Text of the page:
The non-waiver trade deadline is approaching within the next few hours and there are still a lot of playable cards left in the Cubs deck.  Actually, I am writing this on trade deadline eve, so maybe by the time I wake up guys like Jeff Russell, David DeJesus, Kevin Gregg, Shark (yes, lazy, don’t want to spell it all out),  Nate Schierholtz, Ronnie Woo-Woo, and the white haired lady with the visor they always show during the seventh inning stretch will have already been cashed in for the prospect of future wins.

Deep down I even feel guys like Junior Lake are being shopped in a weird sort of way.  Call me crazy, but he doesn’t really fit the Epstein mold.  I don’t see him sticking around if a team liked what they saw and offered up a nice package.

This brings me to a trade that happened last week.  The Soriano trade reminds me of death.  No, not the death of our beloved ball club, nothing that extreme.  It is similar to how we say nice things about somebody after they pass on, we chose to recognize Alfonso for all the great things he did after he was traded and then almost, maybe I am stretching here, but we acted as though we would miss him.  I can’t remember an outpouring of affection like this for Soriano in all his years in Cubbie blue.

I will admit, I was saddened a bit.

I think of my Cub fandom in two chapters; the Sosa years and then the Soriano years.  I liked Sosa for the first few years of his chapter.  He provided a certain amount of excitement that was above and beyond the norm at a sporting event.  He was doing things otherworldly there for a while.  I feel he may have been doing them with a little help (wink, wink) but that was when the league was the wild west.  I am shocked we didn’t see a cyborg jump out of the dugout and take a few cuts for crying out loud.

Sosa’s chapter ended with a teammate smashing his boom box while he drove off the Wrigley player lot before fan appreciation day made it to the latter innings.   Also, we must not forget the bewildering and sometimes downright idiotic defense in right field,  the at times stupid baserunning, the corked bat, and the late and ever so grand “This is my house!” entrances at spring training.  Most everyone on the north side of Chicago felt it was time for Sammy to leave, he had worn out his welcome.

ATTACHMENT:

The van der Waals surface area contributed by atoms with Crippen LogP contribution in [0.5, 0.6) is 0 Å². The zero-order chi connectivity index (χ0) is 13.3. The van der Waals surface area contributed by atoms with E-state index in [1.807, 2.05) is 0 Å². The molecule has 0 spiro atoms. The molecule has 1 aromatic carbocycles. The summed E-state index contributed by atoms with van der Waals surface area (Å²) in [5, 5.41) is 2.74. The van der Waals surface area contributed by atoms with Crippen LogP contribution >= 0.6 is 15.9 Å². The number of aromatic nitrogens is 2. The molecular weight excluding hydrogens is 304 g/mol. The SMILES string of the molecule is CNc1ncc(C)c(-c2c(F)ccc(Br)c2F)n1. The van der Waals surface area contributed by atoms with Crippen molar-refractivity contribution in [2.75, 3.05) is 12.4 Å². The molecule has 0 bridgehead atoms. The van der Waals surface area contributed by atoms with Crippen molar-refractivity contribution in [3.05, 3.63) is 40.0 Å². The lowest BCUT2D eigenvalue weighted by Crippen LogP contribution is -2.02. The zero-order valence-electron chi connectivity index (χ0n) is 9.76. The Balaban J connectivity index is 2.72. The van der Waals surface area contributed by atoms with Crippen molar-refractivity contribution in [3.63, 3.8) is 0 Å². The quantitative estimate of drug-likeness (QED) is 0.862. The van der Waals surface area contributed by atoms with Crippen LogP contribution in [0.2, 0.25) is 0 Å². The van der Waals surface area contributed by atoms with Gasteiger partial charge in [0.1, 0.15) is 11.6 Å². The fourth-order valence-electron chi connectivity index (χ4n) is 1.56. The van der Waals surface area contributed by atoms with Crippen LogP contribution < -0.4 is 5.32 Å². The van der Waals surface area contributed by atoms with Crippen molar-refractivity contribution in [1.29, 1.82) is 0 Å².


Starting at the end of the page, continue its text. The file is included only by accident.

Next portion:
Soriano’s chapter ends with glowing articles written by most of Chicago’s press and bloggers alike.  Everybody seemed to speak of his professionalism and love for the game.  Teammates couldn’t stop gushing over his leadership and value to the young players.

I begin to wonder, if Soriano had half the contract and gave the same effort and results, would he have been more loved by fans during his time with the team?  Could he have been one of the most loved Cubs of all time?  If Bob Brenly were not so quick to judge Soriano on his effort and heart during live broadcasts, would some fans see him in a different light?

The question for me will always be, was Soriano unfairly judged due to the size of his contract?

I know I enjoyed the Sosa chapter more, but most of the joy was not because of Sosa’s towering homeruns, but more because of what the team accomplished.

Soriano’s chapter will always be a question of what could have been and what should have been.  I begged on more then one occasion, usually while watching a game in frustration, for the team to trade him.  Yet, for some odd reason, along with many other fans and writers, I inexplicably miss him.

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Chet West is an IT professional living in Minneapolis, MN with his wife and two daughters. He has a pug named Banks and loves photography. Follow him on Twitter @chetwest19